On a day filled with post-snap affairs, a melee broke out during a team drill featuring the Bengals' first-team offense and the Rams' first-team defense. A Rams defender who was unable to be identified from a distance was engaged with Bengals right tackle La'el Collins. The defender had Collins wrapped up from behind, arms around his chest, seconds after Cincinnati running back Joe Mixon was a few yards downfield.
Collins took exception and swung punches once he was free, sparking a massive fracas that drew several whistles and flags from the officiating crew. Multiple helmets were removed, with a Cincinnati Enquirer photographer spotting Rams defensive tackle Aaron Donald wielding a Bengals lid in each hand. After practice, a video circulated on Twitter appearing to show Donald swinging a helmet multiple times during the scrum.
Players from both teams were strewn across the practice field closest to the street dividing Cincinnati's practice facility and Paycor Stadium. After a few minutes, the teams decided to end the contentious practice.
Donald declined comment through a team spokesperson, who also said the team would not be commenting.
The Rams will handle the matter internally, with any potential discipline to remain private, a team source told ESPN's Jeremy Fowler on Friday.
The NFL's long-held stance is that individual teams, and not the league itself, are responsible for imposing discipline for conduct of players during practices, including joint practices, so any punishment for the melee would have to be determined by the Rams and Bengals themselves.
Rams coach Sean McVay said earlier that he didn't want to make a big deal of the fracas and said in some instances, it was just two teams defending each other. Both coaches spoke to wanting to be safe and wanting to get the proper amount of work in.
"I just see guys swinging and some guys have helmets on, some don't," McVay said. "There's a scrum. You just never know what can occur. And my biggest concern is just unnecessary injuries for people that we're counting on, whether it's for our team or the other team."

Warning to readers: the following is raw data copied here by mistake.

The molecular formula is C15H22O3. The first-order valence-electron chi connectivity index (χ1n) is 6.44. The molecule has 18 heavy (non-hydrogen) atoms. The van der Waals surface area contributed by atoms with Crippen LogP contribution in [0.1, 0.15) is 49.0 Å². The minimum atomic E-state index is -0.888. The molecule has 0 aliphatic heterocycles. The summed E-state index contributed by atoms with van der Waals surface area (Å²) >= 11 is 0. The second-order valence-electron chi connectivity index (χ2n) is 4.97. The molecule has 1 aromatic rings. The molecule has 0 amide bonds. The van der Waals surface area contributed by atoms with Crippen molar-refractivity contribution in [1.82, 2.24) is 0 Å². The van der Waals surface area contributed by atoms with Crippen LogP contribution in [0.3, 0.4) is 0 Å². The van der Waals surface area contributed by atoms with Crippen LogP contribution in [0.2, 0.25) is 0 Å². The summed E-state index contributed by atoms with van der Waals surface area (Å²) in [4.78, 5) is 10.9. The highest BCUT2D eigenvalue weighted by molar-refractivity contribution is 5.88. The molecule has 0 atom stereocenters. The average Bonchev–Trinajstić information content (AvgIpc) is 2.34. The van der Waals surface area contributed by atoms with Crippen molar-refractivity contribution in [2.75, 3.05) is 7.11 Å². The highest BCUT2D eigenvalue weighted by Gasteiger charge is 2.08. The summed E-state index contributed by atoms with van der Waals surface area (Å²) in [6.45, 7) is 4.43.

Said Bengals coach Zac Taylor: "It just got a little scuffley."
"We just called it," Taylor said. "We were in the last [practice] period. We got two really good days of work. So was it worth getting the extra couple of plays? No. So we called it."
It wasn't the first time Collins was involved in a dispute on Thursday. He appeared to be involved in two other fracases with a Rams defender. On one occasion, he was replaced in a team drill by Bengals reserve tackle D'Ante Smith.
When asked about Collins' role in the scuffles, Taylor declined to get into specifics. Cincinnati did not make players available following practice.
Rams quarterback Matthew Stafford, who was the lone Los Angeles player to speak to the media, was on the opposite practice field working against the Bengals' starting defense and didn't have details on the incident.
The two teams are set to have Friday off before they close the preseason with a game Saturday in Cincinnati. Neither team is expected to play their starters in the finale. Taylor said he doesn't anticipate any animosity to carry over.
Earlier in the week, Bengals safety Vonn Bell said Taylor relayed a message from team president Mike Brown about fights after an uptick of scuffles at other teams' joint practices.
"You never want to be a headline," Bell said of the message from the front office. "Keep everything clean."